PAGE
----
Belfast Telegraph

It's ludicrous to think my position was under threat, says Everton boss Koeman

Everton manager Ronald Koeman insists suggestions he was under pressure were ridiculous, but knows he is indebted to a player he tried to force out the club a year ago for easing the scrutiny.

The Dutchman was staring at a fifth successive Premier League defeat without a goal to their name when he sent on Oumar Niasse to rescue a game they were losing due to Bournemouth striker Josh King's goal.

What transpired was another remarkable chapter in the rapid rehabilitation of the January 2016 £13.5million signing - made an outcast by Koeman and told to train with the under-23s 12 months ago - as he scored twice in five minutes late on to secure a 2-1 victory.

A second win of the season lifted Everton out of the bottom three, which would have been a welcome relief to the Toffees boss after spending £150million in the summer with little reward so far.

"For me, the players, for everyone it is important. Everyone knew it was a must-win game," said Koeman.

"Sometimes we go too fast - if you win you are sure about your job and if you lose you are not sure about your job, but that is ridiculous."

That may be the case, but things would not have looked good for Koeman without the intervention of Niasse, making his first Premier League appearance for Everton since May 2016, and fellow substitute Tom Davies.

Koeman threw both on shortly after going behind, sacrificing Wayne Rooney and Davy Klaassen, and switched from his preferred lone striker to playing two up front and enjoyed success.

He was forced into a formation change before the game, with centre-back Michael Keane on crutches with a gashed foot and Phil Jagielka nursing a hamstring injury which will keep him out until after the international break, prompting a switch to four at the back.

It did not help with their cohesion and, had it not been for a pivotal save from Jermain Defoe by goalkeeper Jordan Pickford, Koeman's one stand-out summer success so far, with the score at 1-0 Niasse's heroics would probably not have occurred.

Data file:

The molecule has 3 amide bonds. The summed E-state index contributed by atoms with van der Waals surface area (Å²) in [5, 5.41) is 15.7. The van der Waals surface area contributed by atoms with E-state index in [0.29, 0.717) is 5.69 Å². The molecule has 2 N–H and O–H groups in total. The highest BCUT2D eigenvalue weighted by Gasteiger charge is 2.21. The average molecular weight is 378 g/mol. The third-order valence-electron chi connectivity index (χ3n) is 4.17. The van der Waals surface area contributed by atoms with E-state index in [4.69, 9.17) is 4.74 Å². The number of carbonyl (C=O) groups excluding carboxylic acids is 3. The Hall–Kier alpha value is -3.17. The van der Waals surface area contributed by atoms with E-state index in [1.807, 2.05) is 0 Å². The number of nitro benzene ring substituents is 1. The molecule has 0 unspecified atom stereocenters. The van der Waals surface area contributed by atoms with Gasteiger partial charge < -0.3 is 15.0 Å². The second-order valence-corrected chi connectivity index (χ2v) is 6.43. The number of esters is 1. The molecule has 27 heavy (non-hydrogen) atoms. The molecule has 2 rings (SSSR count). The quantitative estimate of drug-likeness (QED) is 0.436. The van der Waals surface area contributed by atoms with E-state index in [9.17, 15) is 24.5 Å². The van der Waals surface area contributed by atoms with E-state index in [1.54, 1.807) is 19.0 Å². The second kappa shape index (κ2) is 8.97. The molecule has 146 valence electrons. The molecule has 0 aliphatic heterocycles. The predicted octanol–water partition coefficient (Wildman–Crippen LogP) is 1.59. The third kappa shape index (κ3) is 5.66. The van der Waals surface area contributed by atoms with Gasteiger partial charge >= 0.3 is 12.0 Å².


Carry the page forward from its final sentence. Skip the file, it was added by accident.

"You expect to have goalkeepers who in key moments in the game have those kind of saves at 1-0 down," said the Everton manager.

"If we had gone 2-0 down it would have been really difficult."

Bournemouth boss Eddie Howe, who is coming under similar scrutiny, with his side second bottom with just three points, agreed, but was heartened by the display.

"From our perspective we have to be very pleased with the performance, even though the result has gone against us," he said.

"Hopefully the momentum of the performance change has not been lost because that was our best performance of the season."

Howe has been criticised for sticking to his passing style when results have not been good, but he rejected claims he should have killed the game at 1-0 up with 13 minutes to go.

"You can't score and then say, 'Shut up shop and smash the ball long', the players would be confused as they would know you wouldn't have true belief in what you were doing," he added.

"We have won plenty of games playing that way and we looked like we were heading to win 1-0 and everyone would have said what a great performance."

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